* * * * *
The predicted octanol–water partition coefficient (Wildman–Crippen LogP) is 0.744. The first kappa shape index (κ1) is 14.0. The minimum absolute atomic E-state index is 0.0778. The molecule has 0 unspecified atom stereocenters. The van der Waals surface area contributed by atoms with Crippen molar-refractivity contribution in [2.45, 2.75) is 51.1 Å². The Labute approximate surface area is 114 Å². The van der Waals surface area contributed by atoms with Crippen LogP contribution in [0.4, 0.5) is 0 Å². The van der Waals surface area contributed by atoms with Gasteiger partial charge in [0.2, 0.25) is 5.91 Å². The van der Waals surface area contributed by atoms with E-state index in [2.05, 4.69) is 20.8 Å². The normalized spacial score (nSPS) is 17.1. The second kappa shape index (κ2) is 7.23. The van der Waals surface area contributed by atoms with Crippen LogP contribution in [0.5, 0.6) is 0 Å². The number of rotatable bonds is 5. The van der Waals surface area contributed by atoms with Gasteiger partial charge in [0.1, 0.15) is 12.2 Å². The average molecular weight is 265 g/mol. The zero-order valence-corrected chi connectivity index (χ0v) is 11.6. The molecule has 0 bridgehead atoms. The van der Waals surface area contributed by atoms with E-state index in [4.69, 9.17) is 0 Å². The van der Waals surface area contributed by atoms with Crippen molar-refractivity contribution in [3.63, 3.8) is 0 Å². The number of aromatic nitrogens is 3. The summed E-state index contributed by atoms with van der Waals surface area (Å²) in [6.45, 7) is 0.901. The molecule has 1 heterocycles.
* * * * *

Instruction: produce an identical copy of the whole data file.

The predicted octanol–water partition coefficient (Wildman–Crippen LogP) is 0.744. The first kappa shape index (κ1) is 14.0. The minimum absolute atomic E-state index is 0.0778. The molecule has 0 unspecified atom stereocenters. The van der Waals surface area contributed by atoms with Crippen molar-refractivity contribution in [2.45, 2.75) is 51.1 Å². The Labute approximate surface area is 114 Å². The van der Waals surface area contributed by atoms with Crippen LogP contribution in [0.4, 0.5) is 0 Å². The van der Waals surface area contributed by atoms with Gasteiger partial charge in [0.2, 0.25) is 5.91 Å². The van der Waals surface area contributed by atoms with E-state index in [2.05, 4.69) is 20.8 Å². The normalized spacial score (nSPS) is 17.1. The second kappa shape index (κ2) is 7.23. The van der Waals surface area contributed by atoms with Crippen LogP contribution in [0.5, 0.6) is 0 Å². The number of rotatable bonds is 5. The van der Waals surface area contributed by atoms with Gasteiger partial charge in [0.1, 0.15) is 12.2 Å². The average molecular weight is 265 g/mol. The zero-order valence-corrected chi connectivity index (χ0v) is 11.6. The molecule has 0 bridgehead atoms. The van der Waals surface area contributed by atoms with E-state index in [4.69, 9.17) is 0 Å². The van der Waals surface area contributed by atoms with Crippen molar-refractivity contribution in [3.63, 3.8) is 0 Å². The number of aromatic nitrogens is 3. The summed E-state index contributed by atoms with van der Waals surface area (Å²) in [6.45, 7) is 0.901. The molecule has 1 heterocycles.